Believe it or not, I was once a wee Catholic schoolboy. I never bought into the religion all that much, but frequenting church was an essential component of attending Catholic school. Though, for me, the only essential component of church itself was snacking on communion wafers and sipping that sweet, sweet wine.
I think about church wine now and again, despite not having set foot in church for years now. I sometimes wonder if anyone ever has the gall to slug the entire chalice and get completely slammered while praising Jesus (a completely normal thing to think about, I know). I sometimes wonder if I could get away with attending church as a free pregame. Inspired by these strange thoughts, I did some research, and the answer is… maybe?
Matthew Schaeffer, theology teacher and director of campus ministries at a L.A. high school, explains that the only significant difference between church wine — also known as altar wine or sacramental wine — and standard wine is it being consecrated, or declared sacred by a priest. “You could use Two-Buck Chuck,” he says. “It just has to be grape wine with alcohol.”
Some churches use fortified wine, Schaeffer adds, which has an increased alcohol content, and therefore stays fresh for longer and could be slightly more sanitary when served in a communal cup. Other churches also use white wine to prevent the staining of altar linens and garb.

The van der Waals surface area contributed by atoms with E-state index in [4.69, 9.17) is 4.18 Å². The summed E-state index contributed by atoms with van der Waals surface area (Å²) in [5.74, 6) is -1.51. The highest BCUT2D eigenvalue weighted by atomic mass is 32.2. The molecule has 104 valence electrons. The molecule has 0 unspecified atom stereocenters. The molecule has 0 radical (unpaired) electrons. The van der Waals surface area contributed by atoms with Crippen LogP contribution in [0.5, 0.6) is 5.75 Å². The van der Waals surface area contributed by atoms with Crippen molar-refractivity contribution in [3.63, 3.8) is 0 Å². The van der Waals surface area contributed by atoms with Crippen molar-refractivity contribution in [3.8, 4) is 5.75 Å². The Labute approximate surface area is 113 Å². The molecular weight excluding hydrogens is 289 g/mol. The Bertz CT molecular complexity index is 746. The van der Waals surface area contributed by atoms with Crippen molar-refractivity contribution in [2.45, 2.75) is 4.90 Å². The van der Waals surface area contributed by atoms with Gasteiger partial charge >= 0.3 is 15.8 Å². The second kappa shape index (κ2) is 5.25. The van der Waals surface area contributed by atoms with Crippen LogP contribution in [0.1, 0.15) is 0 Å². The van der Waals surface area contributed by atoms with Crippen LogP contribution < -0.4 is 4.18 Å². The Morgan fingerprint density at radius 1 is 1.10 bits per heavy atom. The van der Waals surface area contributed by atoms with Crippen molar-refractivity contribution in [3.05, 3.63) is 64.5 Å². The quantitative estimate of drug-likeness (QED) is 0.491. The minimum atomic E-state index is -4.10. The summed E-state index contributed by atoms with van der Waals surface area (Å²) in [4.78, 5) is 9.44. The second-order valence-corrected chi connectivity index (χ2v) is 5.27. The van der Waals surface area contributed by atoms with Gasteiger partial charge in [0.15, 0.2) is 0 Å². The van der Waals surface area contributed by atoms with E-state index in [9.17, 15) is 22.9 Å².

In a National Catholic Register article about church wine, they note some minor specifications, but it mostly boils down to the wine being natural and not containing extra preservatives: “Unlike table wines, the altar wines from these vintners have to meet requirements set by canon law and the General Instructions of the Roman Missal (GIRM). Briefly, Canon Law 924§3 declares what qualifies for valid and licit matter: ‘The wine must be natural, made from grapes of the vine and not corrupt.’ GIRM 322 continues: ‘The wine for the celebration of the Eucharist must be made from the fruit of the vine (Luke 22:18), natural and unadulterated, that is, without admixture of extraneous substances.’”
The only hurdle to getting smashed in church, then, is managing to slug enough church wine before you get smited by the holy hand of God (or told to leave by a priest). I researched a few communion chalices, and they appear to have a standard capacity of about six ounces — one ounce more than your average glass of wine. Assuming you require at least one glass of wine to feel even slightly buzzed, if you want to get slammed at church, you somehow need to chug several chalices, which Schaeffer says would undoubtedly trouble the priests in attendance. “I think the response would depend on the priest,” he says. “But most would probably have a chat with that person after mass.”
Instead, if you really want to get crunk at church, your better option would be to somehow masquerade as an altar server or volunteer as a member of the service. Apparently, they have the privilege of finishing off any spirituous leftovers, of which there can be plenty.
Alternatively, you could save yourself the trouble and grab some Two-Buck Chuck. Church wine is pretty much the same, after all.